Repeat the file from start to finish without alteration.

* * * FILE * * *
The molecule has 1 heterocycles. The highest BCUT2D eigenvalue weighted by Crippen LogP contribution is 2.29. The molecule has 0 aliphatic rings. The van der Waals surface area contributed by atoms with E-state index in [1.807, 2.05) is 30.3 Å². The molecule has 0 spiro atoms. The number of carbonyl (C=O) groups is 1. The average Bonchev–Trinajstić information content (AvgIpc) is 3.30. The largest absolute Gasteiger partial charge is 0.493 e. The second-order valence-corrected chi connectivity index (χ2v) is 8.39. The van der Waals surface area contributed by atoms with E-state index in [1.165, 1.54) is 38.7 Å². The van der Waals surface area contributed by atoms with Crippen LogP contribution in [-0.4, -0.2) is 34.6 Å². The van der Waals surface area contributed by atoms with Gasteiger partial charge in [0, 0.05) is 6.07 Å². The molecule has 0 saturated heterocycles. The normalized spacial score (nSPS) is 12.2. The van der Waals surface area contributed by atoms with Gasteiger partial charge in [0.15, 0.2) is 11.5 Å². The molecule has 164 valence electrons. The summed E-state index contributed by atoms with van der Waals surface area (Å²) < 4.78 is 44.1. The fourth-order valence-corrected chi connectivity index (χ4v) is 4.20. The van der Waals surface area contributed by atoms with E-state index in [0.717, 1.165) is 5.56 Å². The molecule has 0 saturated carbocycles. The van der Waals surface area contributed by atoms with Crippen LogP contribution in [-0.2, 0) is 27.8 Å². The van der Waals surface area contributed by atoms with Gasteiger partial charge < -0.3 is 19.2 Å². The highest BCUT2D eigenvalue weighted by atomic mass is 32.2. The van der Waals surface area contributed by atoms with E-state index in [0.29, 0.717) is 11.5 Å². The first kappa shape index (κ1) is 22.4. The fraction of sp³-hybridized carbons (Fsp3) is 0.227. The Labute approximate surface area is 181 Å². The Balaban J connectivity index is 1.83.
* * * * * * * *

The molecule has 1 heterocycles. The highest BCUT2D eigenvalue weighted by Crippen LogP contribution is 2.29. The molecule has 0 aliphatic rings. The van der Waals surface area contributed by atoms with E-state index in [1.807, 2.05) is 30.3 Å². The molecule has 0 spiro atoms. The number of carbonyl (C=O) groups is 1. The average Bonchev–Trinajstić information content (AvgIpc) is 3.30. The largest absolute Gasteiger partial charge is 0.493 e. The second-order valence-corrected chi connectivity index (χ2v) is 8.39. The van der Waals surface area contributed by atoms with E-state index in [1.165, 1.54) is 38.7 Å². The van der Waals surface area contributed by atoms with Crippen LogP contribution in [-0.4, -0.2) is 34.6 Å². The van der Waals surface area contributed by atoms with Gasteiger partial charge in [0, 0.05) is 6.07 Å². The molecule has 0 saturated heterocycles. The normalized spacial score (nSPS) is 12.2. The van der Waals surface area contributed by atoms with Gasteiger partial charge in [0.15, 0.2) is 11.5 Å². The molecule has 164 valence electrons. The summed E-state index contributed by atoms with van der Waals surface area (Å²) < 4.78 is 44.1. The fourth-order valence-corrected chi connectivity index (χ4v) is 4.20. The van der Waals surface area contributed by atoms with E-state index in [0.717, 1.165) is 5.56 Å². The molecule has 0 saturated carbocycles. The van der Waals surface area contributed by atoms with Crippen LogP contribution in [-0.2, 0) is 27.8 Å². The van der Waals surface area contributed by atoms with Gasteiger partial charge < -0.3 is 19.2 Å². The highest BCUT2D eigenvalue weighted by atomic mass is 32.2. The van der Waals surface area contributed by atoms with E-state index in [0.29, 0.717) is 11.5 Å². The first kappa shape index (κ1) is 22.4. The fraction of sp³-hybridized carbons (Fsp3) is 0.227. The Labute approximate surface area is 181 Å². The Balaban J connectivity index is 1.83.